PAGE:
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American Gangster by Max Allan Collins
Review by Linda Marie Schumacher
Forge Mass Market  ISBN/ITEM#: 9780765359018
Date: 02 October 2007 List Price $7.99 Amazon US / Amazon UK / Show Official Info /

Read the book that followed the movie and read American Gangster by Max Allan Collins. Then, enjoy the movie even more.

American Gangster by Max Allan Collins is different from a standard novel. Normally, the novel is first and the movie follows. In this case the movie came first. Ironically, due to my schedule, I read the novel before I saw the movie.

The movie American Gangster was released in 2007. The plot is available in numerous reviews, but I will summarize it here. The movie centers around the heroine trade in the early 1970s in Harlem in New York City. The lead character is Frank Lucas. He is a back man, with roots in the deep south, that is able to take over the heroine market by importing heroine directly from its source in Southeast Asia. The other primary character is Richie Roberts, a Newark, NJ police detective who heads a newly-established drug combatant task force.

For the review, I am going to discuss the differences that I saw between the book and the movie and the pros and cons of each.

The plot of the novel is identical almost to the letter from the movie. The few things that were different moved faster in the movie, and I understand that was necessary because movies don't have the advantage to pause and provide background information.

The novel provides some background early on about Frank Lucas that you do not learn about him until the end of the movie. Frank Lucas grew up in poverty in North Carolina when it was not a very good time to be black. Having that background helps to understand his motives and actions a bit, and that background is not available in the movie.

The movie obviously has sound where the novel does not, and that adds to the story. The most prominent thing that moved me in the movie was the sound of babies crying around the junkies as they do heroine. As you read the book, it is very easy to associate the junkies as "them" and not part of the lives that we lead. Hearing the babies adds much reality to the vision. The junkies have lives too, and other people suffer, particularly their children, based on their addictions.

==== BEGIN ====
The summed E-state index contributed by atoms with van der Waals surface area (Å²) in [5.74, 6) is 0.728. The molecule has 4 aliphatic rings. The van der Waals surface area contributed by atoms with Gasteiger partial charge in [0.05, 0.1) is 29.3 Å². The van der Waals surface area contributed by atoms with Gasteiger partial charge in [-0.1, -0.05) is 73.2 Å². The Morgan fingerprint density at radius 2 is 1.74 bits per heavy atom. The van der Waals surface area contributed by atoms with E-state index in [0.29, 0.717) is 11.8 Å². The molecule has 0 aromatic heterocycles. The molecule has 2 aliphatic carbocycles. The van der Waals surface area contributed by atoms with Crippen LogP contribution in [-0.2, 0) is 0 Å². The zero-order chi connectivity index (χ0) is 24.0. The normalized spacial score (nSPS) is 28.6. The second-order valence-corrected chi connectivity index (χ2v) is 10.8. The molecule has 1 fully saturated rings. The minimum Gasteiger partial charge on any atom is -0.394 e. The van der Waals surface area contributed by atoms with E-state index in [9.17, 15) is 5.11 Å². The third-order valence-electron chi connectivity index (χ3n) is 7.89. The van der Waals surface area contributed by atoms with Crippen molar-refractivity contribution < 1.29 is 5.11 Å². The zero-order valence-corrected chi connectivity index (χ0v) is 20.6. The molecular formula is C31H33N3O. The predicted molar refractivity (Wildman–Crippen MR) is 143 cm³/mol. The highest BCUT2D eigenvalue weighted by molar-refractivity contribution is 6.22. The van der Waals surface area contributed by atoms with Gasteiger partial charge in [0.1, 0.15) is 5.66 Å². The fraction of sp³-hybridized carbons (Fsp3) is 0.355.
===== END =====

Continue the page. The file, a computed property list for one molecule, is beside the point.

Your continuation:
I think that novel adds ambiance to other scenes that are easy to miss in the movie, the scenes in Southeast Asia particularly. In the movie, the scenes progress quickly and although the elements of the jungle are there, the description of the locations in the novel caused me to create more vivid images. The climate and the atmosphere of the jungle were more present in my mind while reading than I saw in quick passes through the jungle in the film.

Reading the novel helped me to keep track of the characters better also. Movies move quickly and I often get the characters confused. I think it would have happened in this movie too if I did not have the advantage of reading the novel first.

I question casting Russell Crowe as Richie Roberts. He plays the part very well, but there is one reference in the movie and in the book about him being Jewish, and I don't think that the blond-haired New Zealander fits the ethnic look correctly. The Italian mobsters in the story all fit the look and so do all the other policemen on Roberts' squad. The casting of Crowe is forgivable though. He is very believable as a Northern New Jersey detective, and I understand that the point of a movie is to sell tickets and that he is a box office draw. I probably would have cast Crowe in the part and just left the (derogatory) Jewish ethnic slur out of the movie. I really don't think that the ethnic reference adds anything to Richie Robert's character.

I think that Denzel Washington is an excellent portrayal for Frank Lucas. Before I saw the movie, I thought that Denzel would be too "polished" to play an adult that grew up under such poor conditions, but he pulls it off well. The book goes into much more detail about Frank Lucas' youth than the movie and the poverty under which he grew up, and that lack of detail makes the movie more believable. But even so, Denzel pulls it off. Part of Frank Lucas is that he does not want to be the flashy, attention-getting typical drug lord. He wants to have class and dignity, and Denzel captures that middle ground very well.

The big question remains, "Why would I read the book written after the movie if I already saw the movie?" I touched on that above. The answer is in the details. If you are a closet movie buff like me, things like scenery, camera angles, facial reactions, etc. are fun to watch when you have the additional background that the book provides.

Overall, I highly recommend American Gangster. Even if you have already seen the movie, I recommend that you read the book and watch the movie again. The details that you learn in the book will make the movie better. For closet movie fans like me, the book will help you get in the mind of the director to try and understand why he chooses to portray a scene a particular way.

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